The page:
faithfully served in the above-mentioned parishes of the JDCSI. Lydia played a great role in the ministry of Rev Thampoe in the areas of Pastoral Care, Singing and playing eastern instruments during worship services, Pastoral Visitation to homes of members of the church and communities, leading Church women’s groups in evangelism, ministry and mission, and been a tower of strength as a Pastor’s wife. Lydia, even after the passing of her beloved husband on the 12th September, 1988, while serving the parish of Chavakachcheri, continued to discharge her duties as a mother (and father) towards her children’s progress in life. She migrated to Canada to be with her daughter and family. A few years later, she moved to an Aged Care facility for a long term high care due to her health condition, where she received her ‘Home Call.’

Joyce,

eldest child of Lydia studied at Uduvil Girls College and later joined the academic staff of Uduvil Girls College, proceeded to pursue a Bachelor of Science degree at Bharathiyar University in Trichirapalli, India, continued in teaching at UGC while completed her Diploma in Education. She was the Vice-Principal at Uduvil Girls College and upheld the high standard of the school in various aspects. Joyce attended a Summer School at the Institute of Bossey in Switzerland in 1988. She migrated to Canada and married Pastor Ravi Kandiah, and were blessed with four children Priscilla, Jessica, Johnathan and David. Both Ravi and Joyce are actively engaged in Church ministry with a congregation and the four children active in the Church with their parents.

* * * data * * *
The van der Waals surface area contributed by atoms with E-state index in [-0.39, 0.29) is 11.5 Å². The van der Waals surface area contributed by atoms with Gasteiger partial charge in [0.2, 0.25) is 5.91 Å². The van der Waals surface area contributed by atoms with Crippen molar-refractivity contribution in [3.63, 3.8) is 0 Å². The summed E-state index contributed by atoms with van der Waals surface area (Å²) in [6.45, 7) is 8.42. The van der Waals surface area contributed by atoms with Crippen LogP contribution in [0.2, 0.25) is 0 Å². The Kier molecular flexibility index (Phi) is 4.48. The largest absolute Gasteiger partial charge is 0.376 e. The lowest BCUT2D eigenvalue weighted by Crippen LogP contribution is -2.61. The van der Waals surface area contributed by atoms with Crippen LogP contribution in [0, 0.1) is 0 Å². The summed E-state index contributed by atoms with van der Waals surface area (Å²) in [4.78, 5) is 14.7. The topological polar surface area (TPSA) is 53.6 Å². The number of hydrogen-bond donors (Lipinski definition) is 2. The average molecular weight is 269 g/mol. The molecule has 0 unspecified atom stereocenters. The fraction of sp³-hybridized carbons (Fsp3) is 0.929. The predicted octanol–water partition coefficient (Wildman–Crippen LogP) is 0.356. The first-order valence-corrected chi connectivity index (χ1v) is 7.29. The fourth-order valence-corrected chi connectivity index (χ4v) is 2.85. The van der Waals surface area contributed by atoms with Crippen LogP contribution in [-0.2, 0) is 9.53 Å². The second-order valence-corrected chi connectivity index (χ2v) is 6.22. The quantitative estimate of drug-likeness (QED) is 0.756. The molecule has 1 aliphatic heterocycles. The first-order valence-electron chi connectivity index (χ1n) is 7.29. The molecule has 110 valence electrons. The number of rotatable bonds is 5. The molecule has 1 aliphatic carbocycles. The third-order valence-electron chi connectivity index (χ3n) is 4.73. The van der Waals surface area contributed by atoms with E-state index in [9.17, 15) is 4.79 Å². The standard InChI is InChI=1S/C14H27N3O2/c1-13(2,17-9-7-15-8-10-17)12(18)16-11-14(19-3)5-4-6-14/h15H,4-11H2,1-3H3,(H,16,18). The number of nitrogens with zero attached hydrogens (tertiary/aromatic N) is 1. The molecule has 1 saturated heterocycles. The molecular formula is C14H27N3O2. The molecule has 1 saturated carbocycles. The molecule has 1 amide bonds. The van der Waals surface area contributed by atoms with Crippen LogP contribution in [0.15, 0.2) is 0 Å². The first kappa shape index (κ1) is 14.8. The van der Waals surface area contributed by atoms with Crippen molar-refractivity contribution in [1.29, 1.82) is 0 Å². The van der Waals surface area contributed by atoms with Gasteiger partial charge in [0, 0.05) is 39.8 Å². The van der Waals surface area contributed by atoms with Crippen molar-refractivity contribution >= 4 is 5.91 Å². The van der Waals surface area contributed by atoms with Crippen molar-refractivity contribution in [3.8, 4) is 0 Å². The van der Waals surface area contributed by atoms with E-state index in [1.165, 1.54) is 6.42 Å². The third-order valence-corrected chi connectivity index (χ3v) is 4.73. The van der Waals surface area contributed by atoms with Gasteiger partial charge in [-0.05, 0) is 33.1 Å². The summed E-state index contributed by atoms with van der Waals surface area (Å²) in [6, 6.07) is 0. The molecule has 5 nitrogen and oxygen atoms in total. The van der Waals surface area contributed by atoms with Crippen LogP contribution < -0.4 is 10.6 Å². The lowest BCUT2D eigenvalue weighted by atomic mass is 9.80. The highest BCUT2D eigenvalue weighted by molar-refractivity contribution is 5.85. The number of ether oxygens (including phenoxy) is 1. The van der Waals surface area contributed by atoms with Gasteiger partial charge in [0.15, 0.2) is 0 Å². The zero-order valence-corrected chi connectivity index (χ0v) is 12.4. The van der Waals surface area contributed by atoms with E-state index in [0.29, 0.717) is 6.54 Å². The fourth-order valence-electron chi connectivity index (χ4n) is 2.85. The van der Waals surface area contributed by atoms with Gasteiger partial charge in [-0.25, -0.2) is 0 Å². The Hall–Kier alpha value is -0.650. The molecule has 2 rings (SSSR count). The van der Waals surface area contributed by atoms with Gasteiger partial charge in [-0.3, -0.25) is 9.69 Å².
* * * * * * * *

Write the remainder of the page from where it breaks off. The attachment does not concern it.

Rohan

, son of Lydia, studied at Jaffna College, and later worked for a while in the Maldives and later emigrated to Germany. After a few years of waiting, he married Bhamini, the love of his life, in Melbourne, Australia. They are blessed with two sons in Jayden and Shayan. They, in addition to their regular work, are actively supporting the local and Tamil churches in ministry.

Suresh,